Joe Biden’s massive FDA determination

Whoever chooses President Joe Biden to head the Food and Drug Administration faces a daunting challenge: rebuilding an agency that was demoralized and tarnished during the Trump era.

Restoring the agency’s reputation will be an important part of ongoing efforts to eradicate Covid-19. More coronavirus vaccines are expected to be pending approval in the coming months, and renewed confidence in federal regulators could allay some public concerns about the vaccines. (As a reminder of how bad things had got in the Trump administration, the former president accused the FDA of being part of the “Deep State” for its vaccine review.)

Biden’s advisors told me ahead of the presidential election that, like any operational changes they might make to power, it was his administration’s responsibility to restore public confidence in America’s scientific leadership. That work starts with the FDA.

“Much of their role will be to undo the damage done to the agency’s reputation under the Trump administration,” said Rob Smith, who prosecutes the FDA for investment advisory firm Capital Alpha. “I think it will be important to have a strong commissioner who is seen as independent and has no obligation to the White House or to industry.”

Still, Biden’s election as FDA commissioner should say something about the new administration’s political plans. The field appears to be limited to two candidates, based on various media reports: current acting Commissioner Janet Woodcock and former Deputy Chief Commissioner Joshua Sharfstein, who is now with Johns Hopkins.

Each candidate would be tasked with restoring the FDA’s shine. Beyond this primary goal, they represent two different avenues for the agency under Biden.

Janet Woodcock: The institutional choice

Woodcock will serve as the acting FDA commissioner, assuming the office of new president on the first day of his term until a standing candidate is named and confirmed by the Senate. For the past 25 years she has largely headed the Agency’s Drug Evaluation and Research Center, which is responsible for evaluating prescription drugs.

Given Woodcock’s long tenure and her well-established role in the federal response to Covid-19 – she oversaw Operation Warp Speed’s work on potential therapies – experts aren’t too concerned about the lack of a Senate-confirmed commissioner at the FDA being. Woodcock is a steady hand at the wheel.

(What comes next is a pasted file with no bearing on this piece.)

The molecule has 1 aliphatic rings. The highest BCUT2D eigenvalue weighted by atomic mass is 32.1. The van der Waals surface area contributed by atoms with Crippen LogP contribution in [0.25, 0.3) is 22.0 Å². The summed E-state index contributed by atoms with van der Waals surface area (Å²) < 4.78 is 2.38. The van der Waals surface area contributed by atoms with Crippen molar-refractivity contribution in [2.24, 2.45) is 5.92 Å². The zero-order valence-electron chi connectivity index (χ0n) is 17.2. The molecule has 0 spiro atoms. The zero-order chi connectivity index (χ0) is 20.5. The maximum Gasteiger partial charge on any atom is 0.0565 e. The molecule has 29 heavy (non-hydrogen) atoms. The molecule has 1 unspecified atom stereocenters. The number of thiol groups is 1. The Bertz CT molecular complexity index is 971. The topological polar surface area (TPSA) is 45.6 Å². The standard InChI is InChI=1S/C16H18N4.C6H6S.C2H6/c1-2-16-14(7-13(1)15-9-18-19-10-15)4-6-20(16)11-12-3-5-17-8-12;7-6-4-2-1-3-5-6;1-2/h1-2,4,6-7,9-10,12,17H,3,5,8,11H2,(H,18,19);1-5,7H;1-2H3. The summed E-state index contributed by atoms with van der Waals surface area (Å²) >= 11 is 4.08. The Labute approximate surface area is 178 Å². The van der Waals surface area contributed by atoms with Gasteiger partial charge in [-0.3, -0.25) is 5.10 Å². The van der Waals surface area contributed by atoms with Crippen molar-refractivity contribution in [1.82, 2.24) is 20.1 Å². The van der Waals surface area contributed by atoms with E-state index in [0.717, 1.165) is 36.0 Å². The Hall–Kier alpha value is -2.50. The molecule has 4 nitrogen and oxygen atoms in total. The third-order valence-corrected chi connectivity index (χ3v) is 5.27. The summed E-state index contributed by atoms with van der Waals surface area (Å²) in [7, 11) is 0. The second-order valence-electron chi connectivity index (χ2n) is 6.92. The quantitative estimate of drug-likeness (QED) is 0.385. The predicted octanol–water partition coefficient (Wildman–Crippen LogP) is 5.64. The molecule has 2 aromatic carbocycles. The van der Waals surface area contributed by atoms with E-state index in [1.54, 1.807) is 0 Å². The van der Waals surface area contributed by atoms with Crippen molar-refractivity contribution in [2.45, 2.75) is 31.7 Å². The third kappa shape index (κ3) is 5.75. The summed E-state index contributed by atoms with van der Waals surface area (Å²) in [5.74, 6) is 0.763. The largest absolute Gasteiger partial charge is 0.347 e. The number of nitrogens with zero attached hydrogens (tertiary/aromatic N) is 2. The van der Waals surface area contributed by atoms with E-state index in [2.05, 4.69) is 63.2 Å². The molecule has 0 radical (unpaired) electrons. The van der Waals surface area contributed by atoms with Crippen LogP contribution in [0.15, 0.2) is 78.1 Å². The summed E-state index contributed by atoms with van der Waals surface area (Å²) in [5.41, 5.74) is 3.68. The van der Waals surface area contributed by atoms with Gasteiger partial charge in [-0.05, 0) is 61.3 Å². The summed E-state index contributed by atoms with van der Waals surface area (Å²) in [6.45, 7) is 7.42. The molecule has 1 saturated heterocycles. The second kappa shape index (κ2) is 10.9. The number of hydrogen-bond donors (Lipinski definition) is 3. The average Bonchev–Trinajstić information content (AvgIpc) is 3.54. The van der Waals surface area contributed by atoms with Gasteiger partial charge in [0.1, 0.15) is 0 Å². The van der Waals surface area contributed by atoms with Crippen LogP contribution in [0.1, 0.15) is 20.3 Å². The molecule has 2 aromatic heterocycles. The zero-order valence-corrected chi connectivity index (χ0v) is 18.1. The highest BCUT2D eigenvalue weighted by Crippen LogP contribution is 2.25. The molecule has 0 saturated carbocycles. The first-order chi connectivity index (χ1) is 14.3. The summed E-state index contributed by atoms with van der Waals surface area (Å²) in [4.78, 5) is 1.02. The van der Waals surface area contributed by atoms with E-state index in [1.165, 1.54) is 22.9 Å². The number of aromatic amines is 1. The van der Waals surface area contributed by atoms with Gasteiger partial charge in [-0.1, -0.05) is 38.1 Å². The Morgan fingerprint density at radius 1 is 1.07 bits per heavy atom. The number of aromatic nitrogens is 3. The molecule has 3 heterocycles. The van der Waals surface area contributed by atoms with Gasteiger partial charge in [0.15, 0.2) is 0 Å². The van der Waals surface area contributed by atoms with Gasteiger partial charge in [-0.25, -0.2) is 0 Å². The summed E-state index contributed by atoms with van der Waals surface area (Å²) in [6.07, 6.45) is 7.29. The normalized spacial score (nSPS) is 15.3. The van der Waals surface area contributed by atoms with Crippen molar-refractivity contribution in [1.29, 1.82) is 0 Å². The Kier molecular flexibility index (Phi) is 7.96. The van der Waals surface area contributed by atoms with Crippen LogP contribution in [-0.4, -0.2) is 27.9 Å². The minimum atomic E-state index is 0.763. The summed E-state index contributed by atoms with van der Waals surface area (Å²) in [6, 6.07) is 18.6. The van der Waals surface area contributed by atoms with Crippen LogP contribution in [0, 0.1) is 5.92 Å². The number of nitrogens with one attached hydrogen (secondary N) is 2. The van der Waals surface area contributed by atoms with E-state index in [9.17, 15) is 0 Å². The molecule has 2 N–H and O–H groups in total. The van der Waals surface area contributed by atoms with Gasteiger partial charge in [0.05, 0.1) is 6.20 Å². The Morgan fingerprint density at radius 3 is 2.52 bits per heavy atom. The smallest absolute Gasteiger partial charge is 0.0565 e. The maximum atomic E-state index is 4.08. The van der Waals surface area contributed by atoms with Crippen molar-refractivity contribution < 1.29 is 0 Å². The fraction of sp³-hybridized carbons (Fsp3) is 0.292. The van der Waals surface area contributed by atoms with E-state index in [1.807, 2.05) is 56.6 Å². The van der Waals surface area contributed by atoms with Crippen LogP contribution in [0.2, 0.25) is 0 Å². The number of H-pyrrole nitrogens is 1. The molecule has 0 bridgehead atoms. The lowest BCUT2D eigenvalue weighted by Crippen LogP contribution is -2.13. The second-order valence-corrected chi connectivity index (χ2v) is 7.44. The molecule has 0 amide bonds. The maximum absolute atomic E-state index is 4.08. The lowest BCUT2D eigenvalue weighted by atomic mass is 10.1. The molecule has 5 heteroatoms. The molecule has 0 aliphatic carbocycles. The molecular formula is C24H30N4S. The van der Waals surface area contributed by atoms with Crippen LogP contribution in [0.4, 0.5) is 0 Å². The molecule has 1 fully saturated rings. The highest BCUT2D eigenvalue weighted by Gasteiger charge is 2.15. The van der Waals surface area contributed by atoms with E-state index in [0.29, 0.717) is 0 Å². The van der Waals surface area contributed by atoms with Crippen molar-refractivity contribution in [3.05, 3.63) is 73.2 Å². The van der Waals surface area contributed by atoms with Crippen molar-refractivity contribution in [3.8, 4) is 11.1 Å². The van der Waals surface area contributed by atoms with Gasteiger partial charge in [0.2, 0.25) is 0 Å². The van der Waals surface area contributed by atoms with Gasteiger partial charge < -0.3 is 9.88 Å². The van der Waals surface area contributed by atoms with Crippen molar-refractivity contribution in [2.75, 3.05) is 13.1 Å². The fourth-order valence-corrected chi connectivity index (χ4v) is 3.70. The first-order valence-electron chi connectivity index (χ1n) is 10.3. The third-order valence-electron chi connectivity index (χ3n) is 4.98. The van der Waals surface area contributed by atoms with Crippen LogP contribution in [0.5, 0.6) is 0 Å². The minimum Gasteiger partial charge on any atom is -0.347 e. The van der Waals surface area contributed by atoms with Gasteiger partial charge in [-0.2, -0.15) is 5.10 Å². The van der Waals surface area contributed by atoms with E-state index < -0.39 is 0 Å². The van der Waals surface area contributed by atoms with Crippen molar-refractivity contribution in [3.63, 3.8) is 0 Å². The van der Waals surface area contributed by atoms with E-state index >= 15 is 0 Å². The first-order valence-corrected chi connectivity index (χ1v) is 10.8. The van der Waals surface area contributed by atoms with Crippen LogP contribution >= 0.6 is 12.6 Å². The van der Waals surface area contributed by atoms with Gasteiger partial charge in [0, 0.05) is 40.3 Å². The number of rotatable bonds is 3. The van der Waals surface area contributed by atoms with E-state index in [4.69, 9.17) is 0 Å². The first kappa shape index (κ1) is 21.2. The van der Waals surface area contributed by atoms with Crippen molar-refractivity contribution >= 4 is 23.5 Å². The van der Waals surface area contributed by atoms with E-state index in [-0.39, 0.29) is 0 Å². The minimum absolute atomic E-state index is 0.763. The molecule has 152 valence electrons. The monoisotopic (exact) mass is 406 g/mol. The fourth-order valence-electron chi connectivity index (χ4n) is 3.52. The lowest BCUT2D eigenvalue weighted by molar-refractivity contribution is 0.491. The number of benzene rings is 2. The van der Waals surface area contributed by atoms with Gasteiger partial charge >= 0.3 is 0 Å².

The question is, will she get the job full-time? Her experience and influence within the agency seem to be strong points on her résumé.

“She’s a career officer, not a political hack,” said Smith. “In terms of agency morale, it could go a long way if either of you came first.”

Woodcock’s long experience also explains one of her weaknesses: groups focused on the opioid epidemic are urging Biden not to appoint her permanently, given that CEDR has a role in the approval of prescription opioids.

In general, Woodcock would be more likely to represent a “business as usual” approach that has been anchored in the FDA for a quarter of a century. Your experience is your selling point. A Los Angeles Times composed of a group of cancer researchers and patient advocates cited Woodcock’s ability to “restore confidence in the FDA” as campaigning for her nomination.

The next commissioner will have a full plate even if the Covid-19 pandemic is under control. Biogen is in the midst of a controversial evaluation of a drug for Alzheimer’s disease. The FDA must reach an agreement on usage fees with the drug industry and Congress in the coming months. This must-pass legislation, which sets the agency’s budget, is often the vehicle for changes to FDA policy, so the Commissioner plays an important role in these talks.

Joshua Sharfstein: The reformer candidate

Woodcock’s obvious top rival Sharfstein would also bring FDA experience to the top job – but his agenda is also expected to deviate on important points.

The Marylander, who once worked under longtime chairman of the health committee, Rep. Henry Waxman, was the agency’s chief deputy commissioner in the early years of the Obama administration. He left his home state health department in 2011 and joined the Johns Hopkins School of Public Health in 2014.

During his previous tenure with the FDA, Sharfstein released an internal review that challenged the agency’s recent approval of a knee implant. He then tried to revise how medical devices are rated. In academic articles, he has suggested that the FDA commissioner publish data that is not currently published on agency-reviewed drugs. One step he argues could be taken without action by Congress.

“In downtown circles, Sharfstein is something people fear a little,” said Smith. “He will be more open to reform, more to the left-wing section of the Democratic Party.”

He’s also reportedly “bumped into career workers at times,” according to Politico, which reportedly gave Biden’s team a break from making him a commissioner.

Another name has sometimes been rumored for the FDA commissioner: Amy Abernethy, who joined the FDA under Trump and received internal praise for her work in modernizing the agency’s technology. But alongside Sharfstein and Woodcock, she is more of a dark horse than a top contender.

The FDA job will be a central point in the Biden administration. The two best candidates, both with their own clear strengths and potential weaknesses, have good choices.

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